Defects that are avoidable with judicious attention to detail can be found in virtually every system on any boat. Here are several that I’ve encountered repeatedly in my work as a yard manager and consultant:

  • Hose clamps fitted with screws of plated mild steel instead of stainless steel
  • Ground connections installed over painted surfaces
  • Unlabeled switches, fuses, and circuit breakers
  • Missing, incorrect, or insufficient set-screws in critical equipment
  • Incorrectly sized fasteners that fail to fully engage a structure or even their own nuts
  • Mismatched threads on plumbing components, particularly those below the waterline
  • Ring terminals wired such that holes are too large for the studs or screws over which they are installed
  • Incorrect or jury-rigged fittings on steering, shift, and throttle linkages
  • Lack of strain relief and chafe protection on electrical cables and plumbing components
  • Incorrectly sized hose clamps—often too long, leaving a sharp blade-like appendage
  • Circuit breakers or switches that allow the boat owner to inadvertently or intentionally turn off vital equipment like a carbon monoxide detector or an engine alarm system.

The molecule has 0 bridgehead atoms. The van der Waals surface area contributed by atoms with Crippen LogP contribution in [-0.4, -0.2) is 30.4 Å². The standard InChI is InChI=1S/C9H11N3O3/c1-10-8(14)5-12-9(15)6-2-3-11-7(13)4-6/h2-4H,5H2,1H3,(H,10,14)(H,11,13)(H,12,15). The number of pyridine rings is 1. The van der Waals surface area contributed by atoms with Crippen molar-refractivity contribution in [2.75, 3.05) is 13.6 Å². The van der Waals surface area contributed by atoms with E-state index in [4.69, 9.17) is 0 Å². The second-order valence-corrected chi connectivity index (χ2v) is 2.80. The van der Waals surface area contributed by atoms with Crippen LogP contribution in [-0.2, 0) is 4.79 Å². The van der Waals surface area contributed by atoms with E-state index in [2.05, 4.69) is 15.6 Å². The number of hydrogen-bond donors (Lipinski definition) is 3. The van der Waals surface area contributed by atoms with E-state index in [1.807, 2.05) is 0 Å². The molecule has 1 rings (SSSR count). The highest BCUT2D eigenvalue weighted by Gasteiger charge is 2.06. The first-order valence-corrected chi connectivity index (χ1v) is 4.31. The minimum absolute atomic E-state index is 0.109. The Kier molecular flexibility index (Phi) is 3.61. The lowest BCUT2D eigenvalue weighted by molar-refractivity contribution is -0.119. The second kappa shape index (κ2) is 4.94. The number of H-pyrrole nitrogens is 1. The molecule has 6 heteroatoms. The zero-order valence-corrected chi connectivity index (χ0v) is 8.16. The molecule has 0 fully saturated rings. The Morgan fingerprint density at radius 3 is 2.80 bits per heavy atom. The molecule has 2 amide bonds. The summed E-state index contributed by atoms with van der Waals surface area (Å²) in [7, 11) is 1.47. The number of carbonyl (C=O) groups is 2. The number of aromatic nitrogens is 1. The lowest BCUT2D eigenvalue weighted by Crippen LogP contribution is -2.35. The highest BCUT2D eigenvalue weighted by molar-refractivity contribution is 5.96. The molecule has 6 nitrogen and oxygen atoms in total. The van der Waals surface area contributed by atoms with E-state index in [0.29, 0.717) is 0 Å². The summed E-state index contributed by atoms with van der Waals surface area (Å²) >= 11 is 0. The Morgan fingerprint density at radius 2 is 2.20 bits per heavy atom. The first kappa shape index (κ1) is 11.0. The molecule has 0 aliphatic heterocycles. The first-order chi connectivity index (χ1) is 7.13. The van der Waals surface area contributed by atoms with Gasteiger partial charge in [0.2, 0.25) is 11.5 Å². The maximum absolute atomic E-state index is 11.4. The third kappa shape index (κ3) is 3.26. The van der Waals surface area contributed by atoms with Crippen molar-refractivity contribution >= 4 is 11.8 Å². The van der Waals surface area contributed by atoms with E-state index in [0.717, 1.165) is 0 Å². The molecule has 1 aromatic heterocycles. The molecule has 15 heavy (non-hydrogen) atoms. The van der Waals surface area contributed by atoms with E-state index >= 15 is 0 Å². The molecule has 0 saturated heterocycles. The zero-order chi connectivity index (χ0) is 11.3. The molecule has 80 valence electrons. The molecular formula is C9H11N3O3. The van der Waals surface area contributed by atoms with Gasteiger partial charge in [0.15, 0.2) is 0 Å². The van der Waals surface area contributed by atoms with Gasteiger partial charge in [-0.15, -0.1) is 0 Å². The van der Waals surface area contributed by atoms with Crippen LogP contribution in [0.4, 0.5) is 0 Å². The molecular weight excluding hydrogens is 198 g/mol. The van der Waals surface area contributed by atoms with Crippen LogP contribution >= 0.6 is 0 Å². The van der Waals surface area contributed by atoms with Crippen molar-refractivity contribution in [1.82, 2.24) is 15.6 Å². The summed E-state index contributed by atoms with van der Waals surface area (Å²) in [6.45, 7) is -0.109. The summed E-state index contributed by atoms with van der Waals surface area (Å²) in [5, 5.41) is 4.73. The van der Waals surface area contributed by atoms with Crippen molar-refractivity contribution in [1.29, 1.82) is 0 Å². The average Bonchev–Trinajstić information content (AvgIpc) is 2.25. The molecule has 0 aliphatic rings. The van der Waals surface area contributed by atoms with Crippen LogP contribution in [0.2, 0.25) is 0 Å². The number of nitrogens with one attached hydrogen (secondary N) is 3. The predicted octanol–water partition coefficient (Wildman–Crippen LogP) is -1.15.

This installation leaves sharp hose-clamp tails exposed where they could cut anyone working in the bilge.

This installation leaves sharp hose-clamp tails exposed where they could cut anyone working in the bilge.

Granted, we can get carried away with details. Attention to them must be balanced with the need to get the job done and remain profitable. Maintaining a high level of attention costs more, initially. Long term, I’d argue it represents an overall savings and increased value for the customer. A consistently attentive crew sends a clear message to customers and other employees that no aspect of the boat you are building or servicing is unimportant. Would you purchase an automobile from a manufacturer whose motto was “We don’t sweat the details”? Would you fly on an airline whose tickets were emblazoned with “We’re cheaper than the competition because our mechanics don’t get bogged down with little problems”? Of course not. So why expect anything different of your customers? Consider your and your company’s attention to details; then ask yourself: Can it be improved; what’s involved in making that happen; and, most tellingly of all, what are the consequences of failing to do so?

Install dates clearly labeled on oil filters.

There’s no question when these oil filters were last changed.

In upcoming columns I’ll share specific real-world examples of faults, flaws, and defects I encounter on a regular basis. My hope is you’ll be better able to identify and avoid similar situations aboard boats you’re building or servicing.

The goal is a reliable, seaworthy, and safe vessel every time. Attention to detail will help you achieve it.

About the Author: For many years a full-service yard manager and now a contributing editor of this magazine, Steve works with boat builders and owners and others in the industry as “Steve D’Antonio Marine Consulting Inc.” McGraw-Hill will soon publish his book on marine systems.